When Uncle Tom’s Cabin by Harriet Beecher Stowe was published in 1852, the story of Eliza Harris’s harrowing escape from slavery across the ice floes of the Ohio River had been known for years among Quaker abolitionists in eastern Indiana.
Levi and Catharine Coffin of Newport, Indiana—now Fountain City—had sheltered the real Harris in their house before she journeyed to Canada. Although Levi didn’t publish his account of Harris’s escape until 1876, in his Reminiscences of Levi Coffin, the story had spread to Cincinnati and reached the ears of Stowe, who lived there from 1832 to 1849.
Harris was one of approximately 2,000 slaves whom the Coffins helped escape through Newport—a feat that earned Levi the moniker “President of the Underground Railroad.” In his memoir, Levi told the stories of fugitives he had aided, from when he was a boy in North Carolina to his years as a prominent merchant and banker in the Midwest.
Depicted in Uncle Tom’s Cabin as the home of Simeon and Rachel Halliday, the Coffins’ house was a stop on the Underground Railroad, a system of safe houses and transport for those escaping slavery. The Coffins’ house, now a National Historic Landmark, is on the main street of Fountain City, a tiny blip of a town of about 800 people on the road from Richmond to Winchester, Indiana, just a few miles from the Ohio line. They built the house in 1839 for themselves and their four children, and, it seems, for aiding escaped slaves. As I tour it with my 11-year-old daughter and a dozen others, site administrator Joanna Hahn shows us what made the house a safe haven.
In an upstairs bedroom, a secret door opens onto an attic. Once the door was closed, a bed would be pulled in front of it, making it nearly invisible. The kitchen is located in the basement, where large meals for extra crowds could be prepared day or night without the neighbors noticing. Next to the kitchen is a rarity: an indoor well fed by an underground stream used for the same purpose. “Traditionally in that period of time in Indiana, if people had a summer kitchen it would be a separate building behind the main house,” explains Hahn. “We believe that the thought was that putting it under the home, along with the well, would allow them to operate on a 24/7 schedule. That way, they could do whatever had to be done, cooking meals or supplying people, without there being activity on the main level of the house.”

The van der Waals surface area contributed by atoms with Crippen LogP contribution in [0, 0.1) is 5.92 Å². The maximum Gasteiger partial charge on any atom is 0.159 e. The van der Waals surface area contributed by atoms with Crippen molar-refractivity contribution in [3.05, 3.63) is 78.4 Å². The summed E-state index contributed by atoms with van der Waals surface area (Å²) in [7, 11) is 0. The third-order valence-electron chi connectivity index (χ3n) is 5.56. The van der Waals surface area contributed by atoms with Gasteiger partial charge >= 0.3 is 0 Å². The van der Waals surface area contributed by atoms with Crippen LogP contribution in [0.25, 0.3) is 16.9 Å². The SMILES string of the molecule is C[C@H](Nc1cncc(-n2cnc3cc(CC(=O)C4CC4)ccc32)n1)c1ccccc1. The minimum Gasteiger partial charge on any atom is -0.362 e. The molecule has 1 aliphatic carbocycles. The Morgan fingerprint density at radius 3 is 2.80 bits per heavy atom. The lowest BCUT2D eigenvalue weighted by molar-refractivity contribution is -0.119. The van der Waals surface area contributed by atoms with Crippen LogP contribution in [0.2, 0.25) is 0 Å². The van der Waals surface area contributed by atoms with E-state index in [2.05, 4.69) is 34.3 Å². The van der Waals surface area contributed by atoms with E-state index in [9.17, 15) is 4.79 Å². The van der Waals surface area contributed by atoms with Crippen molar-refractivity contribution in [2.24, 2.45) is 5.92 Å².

Sometimes groups of a dozen or more freedom seekers descended on the Coffin house at once. Hahn believes the large attic was probably used to bed these groups, just as Levi described the use of a similar space in his Cincinnati house many years later. In the barn, there’s a wagon with a false bottom, fashioned like the one Levi used for transporting fugitives. In all their years with the Underground Railroad, not a single runaway under the care of the Coffins was ever caught.
Next door to the original house is a 5,000-square-foot interpretive center, with an orientation theater and interactive exhibitions, supported with a $300,000 grant from the National Endowment for the Humanities. It opened in December 2016, and was named by Smithsonian magazine—along with Pompeii, the new MOMA in San Francisco, and other international museums—as one of the 12 new museums to visit in 2016.
Hahn explains there aren’t a lot of objects with which to tell the Underground Railroad story: The museum relies on interactive exhibits, such as listening to a poem of a mother trying to describe what it is like to raise a child in slavery, or experimenting with an interactive map that shows the proximity of Quaker and free black communities in Indiana. My daughter gravitates to an exhibit that allows one to choose among several personas, including a freedom seeker and a conductor, and make choices about where to go, where to hide, when to travel, and whom to trust.
In 2017, the house had more than 12,000 visitors, a quarter of them third and fourth graders from Indiana and Ohio. Hahn describes two things that make the house compelling—first, the house hasn’t changed since it was built 180 years ago, and second, the detailed chronicle left by Levi. “A lot of times when you find historic houses related to slavery, we’re talking about slave owners,” says Hahn. “Here we are talking about someone who was active in fighting that system. Active in breaking the law of that time.” Of course, Hahn estimates that there were hundreds of others in that community who helped Levi and Catharine shelter fugitives. “Unnamed persons, probably mostly black, whose stories we will never know.”
Image Credit: The Underground Railroad, painted by Charles T. Webber for the 1893 World’s Columbian Exposition, depicts Levi and Catharine Coffin and Hannah Haddock helping a group of fugitive slaves, courtesy the Cincinnati Art Museum.